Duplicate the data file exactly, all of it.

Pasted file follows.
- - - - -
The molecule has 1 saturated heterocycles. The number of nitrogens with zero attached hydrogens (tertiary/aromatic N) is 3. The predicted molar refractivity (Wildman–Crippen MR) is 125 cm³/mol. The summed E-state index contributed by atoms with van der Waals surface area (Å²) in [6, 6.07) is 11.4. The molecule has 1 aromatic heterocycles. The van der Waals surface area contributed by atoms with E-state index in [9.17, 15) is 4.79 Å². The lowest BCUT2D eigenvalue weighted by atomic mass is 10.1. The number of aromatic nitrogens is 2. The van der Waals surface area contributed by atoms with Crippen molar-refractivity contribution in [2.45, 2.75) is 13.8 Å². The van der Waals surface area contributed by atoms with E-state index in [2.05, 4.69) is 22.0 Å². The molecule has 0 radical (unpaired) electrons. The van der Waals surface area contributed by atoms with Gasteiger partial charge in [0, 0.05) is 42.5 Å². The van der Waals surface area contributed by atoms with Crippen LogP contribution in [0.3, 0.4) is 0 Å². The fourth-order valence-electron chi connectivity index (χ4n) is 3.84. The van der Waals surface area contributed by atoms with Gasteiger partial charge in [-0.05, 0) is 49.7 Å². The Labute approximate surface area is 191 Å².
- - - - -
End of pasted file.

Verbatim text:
The molecule has 1 saturated heterocycles. The number of nitrogens with zero attached hydrogens (tertiary/aromatic N) is 3. The predicted molar refractivity (Wildman–Crippen MR) is 125 cm³/mol. The summed E-state index contributed by atoms with van der Waals surface area (Å²) in [6, 6.07) is 11.4. The molecule has 1 aromatic heterocycles. The van der Waals surface area contributed by atoms with E-state index in [9.17, 15) is 4.79 Å². The lowest BCUT2D eigenvalue weighted by atomic mass is 10.1. The number of aromatic nitrogens is 2. The van der Waals surface area contributed by atoms with Crippen molar-refractivity contribution in [2.45, 2.75) is 13.8 Å². The van der Waals surface area contributed by atoms with E-state index in [2.05, 4.69) is 22.0 Å². The molecule has 0 radical (unpaired) electrons. The van der Waals surface area contributed by atoms with Gasteiger partial charge in [0, 0.05) is 42.5 Å². The van der Waals surface area contributed by atoms with Crippen LogP contribution in [0.3, 0.4) is 0 Å². The fourth-order valence-electron chi connectivity index (χ4n) is 3.84. The van der Waals surface area contributed by atoms with Gasteiger partial charge in [-0.05, 0) is 49.7 Å². The Labute approximate surface area is 191 Å².